This strategy is far from ideal. But it's the best option we've got. It might not allow us to build an Afghan nation. It would involve a very long-term policy of containment and management, and it may never lead to a clear victory or exit. But unlike abandoning Afghanistan entirely, as we did in 1990, it would not leave a vacuum filled by dangerous neighbors. And unlike a policy of troop increases, this strategy would be less costly, more popular with voters, more sustainable in the long term, less of a distraction from other global priorities and less likely to alienate Afghan nationalists and undermine the Afghan state.

Transforming a nation of 32 million people is a task not for the West but for Afghans. Creating a narrative of national identity is not a technical engineering problem but more a question of mythmaking. Afghanistan's future must combine elders like Nabi with the aspirations of 5 million refugees, recently returned from Pakistan and Iran. And it will be influenced by even larger forces: the eddies of local ideologies, charisma, the fundamentals of population growth and natural resources, global commodity prices and the nation's relations with its neighbors, from Iran and Pakistan to China. It will draw on government bureaucracies and opaque tribal structures, on old constitutions and new cultures, on religion and luck. Afghans have the energy, the pride and the competence to lead that process. The West, however, does not. It should not waste its money, its lives and its reputation trying to do the impossible. It should invest in what it does well. We do not have a moral obligation to do what we cannot do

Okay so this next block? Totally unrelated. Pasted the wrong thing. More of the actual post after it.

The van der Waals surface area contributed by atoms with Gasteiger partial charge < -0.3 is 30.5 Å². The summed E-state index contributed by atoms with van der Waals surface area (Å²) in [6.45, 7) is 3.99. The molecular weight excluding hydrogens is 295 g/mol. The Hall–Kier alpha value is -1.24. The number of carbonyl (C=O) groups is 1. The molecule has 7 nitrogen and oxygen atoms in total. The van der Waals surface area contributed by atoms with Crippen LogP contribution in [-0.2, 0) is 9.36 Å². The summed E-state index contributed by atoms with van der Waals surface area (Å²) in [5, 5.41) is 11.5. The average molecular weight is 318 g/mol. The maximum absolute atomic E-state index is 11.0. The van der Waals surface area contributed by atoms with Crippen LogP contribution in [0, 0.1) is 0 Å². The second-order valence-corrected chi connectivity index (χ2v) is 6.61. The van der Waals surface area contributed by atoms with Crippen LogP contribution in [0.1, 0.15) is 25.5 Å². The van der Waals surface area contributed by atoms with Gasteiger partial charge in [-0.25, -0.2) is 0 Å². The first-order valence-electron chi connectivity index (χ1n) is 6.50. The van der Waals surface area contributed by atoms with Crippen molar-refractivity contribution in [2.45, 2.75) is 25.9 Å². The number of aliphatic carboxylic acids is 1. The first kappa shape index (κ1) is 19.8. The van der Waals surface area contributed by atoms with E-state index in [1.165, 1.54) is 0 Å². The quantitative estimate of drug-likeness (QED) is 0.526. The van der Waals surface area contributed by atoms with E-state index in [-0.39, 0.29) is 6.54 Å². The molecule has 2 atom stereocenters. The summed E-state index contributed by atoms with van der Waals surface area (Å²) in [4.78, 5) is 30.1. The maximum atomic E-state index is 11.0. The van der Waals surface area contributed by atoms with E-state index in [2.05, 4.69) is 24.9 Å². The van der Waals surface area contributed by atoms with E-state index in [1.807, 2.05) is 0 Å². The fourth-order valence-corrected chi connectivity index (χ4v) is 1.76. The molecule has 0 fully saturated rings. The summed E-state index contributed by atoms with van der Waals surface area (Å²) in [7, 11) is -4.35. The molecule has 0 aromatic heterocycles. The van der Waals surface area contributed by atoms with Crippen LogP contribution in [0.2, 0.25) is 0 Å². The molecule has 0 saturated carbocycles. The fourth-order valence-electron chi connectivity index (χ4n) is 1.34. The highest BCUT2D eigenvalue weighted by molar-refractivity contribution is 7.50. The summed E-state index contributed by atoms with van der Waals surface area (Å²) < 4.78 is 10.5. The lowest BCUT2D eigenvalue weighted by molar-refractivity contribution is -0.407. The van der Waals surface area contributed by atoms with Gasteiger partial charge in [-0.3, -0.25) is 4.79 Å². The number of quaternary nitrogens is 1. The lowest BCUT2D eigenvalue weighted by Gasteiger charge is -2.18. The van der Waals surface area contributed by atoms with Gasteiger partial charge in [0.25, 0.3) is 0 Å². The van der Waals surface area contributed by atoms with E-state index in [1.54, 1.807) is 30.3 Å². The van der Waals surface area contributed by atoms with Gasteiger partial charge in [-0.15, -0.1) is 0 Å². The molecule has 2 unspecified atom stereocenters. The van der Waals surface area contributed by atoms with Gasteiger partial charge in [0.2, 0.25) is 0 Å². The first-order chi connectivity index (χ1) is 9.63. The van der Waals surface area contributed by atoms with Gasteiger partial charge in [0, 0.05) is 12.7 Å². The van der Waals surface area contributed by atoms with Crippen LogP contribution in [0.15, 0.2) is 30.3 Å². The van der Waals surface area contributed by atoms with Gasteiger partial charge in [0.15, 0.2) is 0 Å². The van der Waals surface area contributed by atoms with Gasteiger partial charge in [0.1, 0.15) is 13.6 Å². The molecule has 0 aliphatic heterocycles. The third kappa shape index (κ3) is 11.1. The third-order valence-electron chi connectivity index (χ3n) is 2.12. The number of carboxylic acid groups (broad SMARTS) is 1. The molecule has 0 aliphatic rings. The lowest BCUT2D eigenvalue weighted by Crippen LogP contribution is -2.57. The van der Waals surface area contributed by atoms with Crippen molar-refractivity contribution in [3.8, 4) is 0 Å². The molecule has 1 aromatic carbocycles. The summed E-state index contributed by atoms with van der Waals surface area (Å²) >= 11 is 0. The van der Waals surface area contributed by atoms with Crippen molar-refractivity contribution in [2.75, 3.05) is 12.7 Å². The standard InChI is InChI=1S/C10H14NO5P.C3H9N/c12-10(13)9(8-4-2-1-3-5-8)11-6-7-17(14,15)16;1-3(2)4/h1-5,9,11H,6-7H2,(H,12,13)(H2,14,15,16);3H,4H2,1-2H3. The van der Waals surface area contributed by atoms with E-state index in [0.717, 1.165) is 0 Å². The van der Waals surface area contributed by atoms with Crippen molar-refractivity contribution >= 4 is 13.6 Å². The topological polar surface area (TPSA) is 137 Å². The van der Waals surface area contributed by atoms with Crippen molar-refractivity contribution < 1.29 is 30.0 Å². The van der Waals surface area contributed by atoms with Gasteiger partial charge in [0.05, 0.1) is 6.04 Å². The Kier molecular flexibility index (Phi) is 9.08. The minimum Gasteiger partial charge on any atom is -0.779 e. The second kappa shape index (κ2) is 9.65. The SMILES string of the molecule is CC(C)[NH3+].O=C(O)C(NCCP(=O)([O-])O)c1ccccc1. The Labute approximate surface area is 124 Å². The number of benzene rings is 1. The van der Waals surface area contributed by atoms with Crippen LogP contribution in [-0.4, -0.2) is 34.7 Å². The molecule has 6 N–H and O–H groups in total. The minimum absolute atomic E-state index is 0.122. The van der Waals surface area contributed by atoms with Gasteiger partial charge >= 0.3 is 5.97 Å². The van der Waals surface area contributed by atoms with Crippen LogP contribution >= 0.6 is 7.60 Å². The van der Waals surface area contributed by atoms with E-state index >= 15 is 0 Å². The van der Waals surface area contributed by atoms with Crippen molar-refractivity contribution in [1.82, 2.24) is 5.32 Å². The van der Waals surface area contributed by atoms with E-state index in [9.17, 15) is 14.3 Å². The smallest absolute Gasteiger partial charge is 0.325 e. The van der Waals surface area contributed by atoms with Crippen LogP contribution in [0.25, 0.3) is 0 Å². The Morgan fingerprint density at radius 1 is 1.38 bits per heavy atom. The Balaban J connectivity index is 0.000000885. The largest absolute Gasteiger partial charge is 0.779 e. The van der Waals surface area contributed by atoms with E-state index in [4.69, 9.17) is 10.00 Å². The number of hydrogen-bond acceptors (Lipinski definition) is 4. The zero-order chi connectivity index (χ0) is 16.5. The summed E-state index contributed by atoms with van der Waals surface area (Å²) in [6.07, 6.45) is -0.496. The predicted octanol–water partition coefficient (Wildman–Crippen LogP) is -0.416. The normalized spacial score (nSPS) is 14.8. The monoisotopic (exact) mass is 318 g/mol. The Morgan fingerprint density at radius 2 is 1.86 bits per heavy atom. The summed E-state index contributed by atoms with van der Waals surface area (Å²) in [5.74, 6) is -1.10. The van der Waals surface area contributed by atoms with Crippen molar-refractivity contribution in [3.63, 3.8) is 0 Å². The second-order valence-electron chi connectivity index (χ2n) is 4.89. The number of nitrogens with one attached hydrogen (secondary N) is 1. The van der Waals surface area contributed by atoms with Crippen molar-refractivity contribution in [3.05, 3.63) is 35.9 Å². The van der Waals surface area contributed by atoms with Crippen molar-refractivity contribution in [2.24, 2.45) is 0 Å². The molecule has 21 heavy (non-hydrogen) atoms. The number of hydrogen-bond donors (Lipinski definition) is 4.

There are so many contradictory messages in his conclusion it must be the work of one of these here interlecktuals.

I acknowedge his time in country , FCO and NGO work, but I still found myself muttering "That's bollox" through a lot of it. The base , in spite of his earlier statements is still "throw more money at it" in spite of his saying we shouldn't.

His suggestion to segregate by investment is tantamount to suicide. You can't leave one part of the country wild and ungovernable, it will eventually spread like cancer to envelop the rest.

I am also at odds with his perception that things will get better if we blow more warm air up Karzai's butt.